Date of Award

1978

Degree Type

Thesis

Degree Name

Master of Arts (MA)

Author's Department

Psychology

First Advisor

Randall H. Best

Abstract

The purpose of this paper was to study what effects the gallows transaction has on performance. The gallows laugh or the gallows smile occurs after a special kind of stimulus and response called the gallows transaction, Berne (1972). Gallows transactions include laughs or smiles directly following statements which are actually painful to the individual. The distinguishing mark of humor in the gallows transaction is that it isn't funny. To date, there has been little scientific research on the gallows transaction.

Subjects were 96 psychology undergraduate students. Subjects were divided into four groups, 24 subjects with confronted gallows transactions, 24 subjects without gallows transactions who were confronted, 24 subjects without gallows transactions but who were confronted, and 24 subjects without gallows transactions who were not confronted. Each group was given a total of two trials each.

The analysis of variance was used to compare the differences between the gallows and non-gallows groups. A t test was used to compare male and female performances for gallows and non-gallows subjects.

It was found that gallows subjects scored significantly lower and performed less well (p<.01), than non-gallows subjects. In the confrontation of gallows subjects it was found that the confrontation of gallows increases subjects performance which was significant [F (1,184df) = 9.10. p<.01], while confrontation of non-gallows subjects does not increase performance and was not significant [F (1,184df) = (1,184df) = .03, p = n.s.].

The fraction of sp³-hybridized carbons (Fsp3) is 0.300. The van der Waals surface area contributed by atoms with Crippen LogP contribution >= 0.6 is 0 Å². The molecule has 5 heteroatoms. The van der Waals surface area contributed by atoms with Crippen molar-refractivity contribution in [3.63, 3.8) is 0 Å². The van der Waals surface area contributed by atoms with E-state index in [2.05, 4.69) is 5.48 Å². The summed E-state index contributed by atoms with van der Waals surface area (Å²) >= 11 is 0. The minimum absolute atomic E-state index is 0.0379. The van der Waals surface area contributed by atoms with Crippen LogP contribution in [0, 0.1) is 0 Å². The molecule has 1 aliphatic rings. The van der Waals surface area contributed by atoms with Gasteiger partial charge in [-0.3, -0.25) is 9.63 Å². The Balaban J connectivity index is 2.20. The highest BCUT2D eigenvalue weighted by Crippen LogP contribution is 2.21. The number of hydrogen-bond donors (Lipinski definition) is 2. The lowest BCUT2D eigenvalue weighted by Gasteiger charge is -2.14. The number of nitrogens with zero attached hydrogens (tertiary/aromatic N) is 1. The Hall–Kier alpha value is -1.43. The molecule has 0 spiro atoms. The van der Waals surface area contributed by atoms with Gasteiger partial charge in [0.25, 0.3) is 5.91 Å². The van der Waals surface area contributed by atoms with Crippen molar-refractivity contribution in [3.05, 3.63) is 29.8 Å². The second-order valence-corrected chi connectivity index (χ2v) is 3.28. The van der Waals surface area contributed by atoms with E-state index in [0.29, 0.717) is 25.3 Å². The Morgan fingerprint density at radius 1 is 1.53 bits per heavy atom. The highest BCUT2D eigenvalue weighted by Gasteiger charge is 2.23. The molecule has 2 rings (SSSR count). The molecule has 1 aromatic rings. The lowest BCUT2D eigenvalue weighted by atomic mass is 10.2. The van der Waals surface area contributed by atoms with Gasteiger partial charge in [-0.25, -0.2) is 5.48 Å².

No significant differences were found between male and female performances for gallows or non-gallows subjects.

The results suggest that confrontation of gallows does improve performance levels when subjects become aware and stop using the gallows transaction.

Creative Commons License

Creative Commons Attribution-Noncommercial-No Derivative Works 4.0 License
This work is licensed under a Creative Commons Attribution-Noncommercial-No Derivative Works 4.0 License.

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